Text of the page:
In an earlier post we discussed the important step of making the decision to begin the succession planning process. Once you have made the decision to begin the process, knowing the value of your business is the second crucial step in the transition plan.
Typically 50-70 percent of a business owner’s net worth is tied up in the business. Having solid data on what your business is worth will help you make management decisions that help you grow your biggest investment – your business – over time, just as you would grow the funds in your stock portfolio. This “investor’s mindset” might include identifying potential risks to the business and minimizing them, looking for sustainable growth in your product or service lines and keeping a close eye on cash flow in the business. Certainly the earlier and more frequently you conduct a valuation of your business, the better informed you’ll be when making management decisions that will impact your company’s value in the future.
The value of your business becomes even more important as you get closer to transitioning the business. Knowing the value of the business will help you realistically plan for retirement or other ventures after you leave the business. Having the valuation information will also greatly help you and your financial team plan for tax implications and investment strategies as you go through the transition.
It is easy for a business owner to develop an idea of what they think their business is worth. However a valuation that reviews the financial statements and comparable businesses can result in a realistic but totally different number.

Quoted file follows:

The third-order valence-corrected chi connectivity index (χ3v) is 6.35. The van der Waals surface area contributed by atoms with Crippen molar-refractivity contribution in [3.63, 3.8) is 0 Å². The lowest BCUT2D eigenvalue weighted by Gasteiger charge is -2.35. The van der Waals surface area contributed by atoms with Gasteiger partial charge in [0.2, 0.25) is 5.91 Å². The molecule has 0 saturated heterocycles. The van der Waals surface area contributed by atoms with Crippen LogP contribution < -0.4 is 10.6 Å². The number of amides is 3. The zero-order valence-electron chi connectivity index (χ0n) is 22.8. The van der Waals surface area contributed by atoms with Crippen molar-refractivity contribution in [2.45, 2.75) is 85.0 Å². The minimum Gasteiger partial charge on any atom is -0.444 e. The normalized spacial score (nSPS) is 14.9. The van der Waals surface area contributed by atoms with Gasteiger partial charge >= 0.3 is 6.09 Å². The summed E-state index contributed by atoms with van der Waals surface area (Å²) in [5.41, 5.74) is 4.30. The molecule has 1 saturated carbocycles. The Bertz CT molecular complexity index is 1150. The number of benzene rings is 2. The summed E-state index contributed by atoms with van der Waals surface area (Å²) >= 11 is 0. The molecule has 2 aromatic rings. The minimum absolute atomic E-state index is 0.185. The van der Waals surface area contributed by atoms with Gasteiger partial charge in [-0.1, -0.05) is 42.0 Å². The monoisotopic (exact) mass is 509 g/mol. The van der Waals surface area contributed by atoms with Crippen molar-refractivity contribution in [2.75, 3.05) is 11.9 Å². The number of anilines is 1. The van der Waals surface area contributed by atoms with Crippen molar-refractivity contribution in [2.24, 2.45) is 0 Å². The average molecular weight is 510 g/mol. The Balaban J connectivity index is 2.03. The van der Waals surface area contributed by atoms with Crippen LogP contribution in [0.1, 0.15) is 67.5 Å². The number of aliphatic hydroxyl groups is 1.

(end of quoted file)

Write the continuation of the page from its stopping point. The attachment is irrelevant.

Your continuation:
I once met with a business owner who told me she had her succession plan completely worked out. She was going to tell her business to her son for $2.5 million. When I asked her how she arrived at this value, she said “because that is the amount I will need to maintain my country club lifestyle.” When the actual business valuation was completed, her business was actually worth $750,000. She had to dramatically change her expectations for her life after the business transition.
Don’t be blindsided by unrealistic expectations about the value of your business. Invest in a business valuation. Use the valuation to make management decisions that will enhance the value of your business before and during the transition process. This information will also greatly aid you in determining your retirement and lifestyle expectations following the business transition as well.
In a future post, we’ll look at the various options available to transition a business as we work our way through the steps for successful business succession planning.
For additional information about succession planning for your business, please talk to your accounting professional.
Follow Tim McDaniel on Twitter @GrowYourValue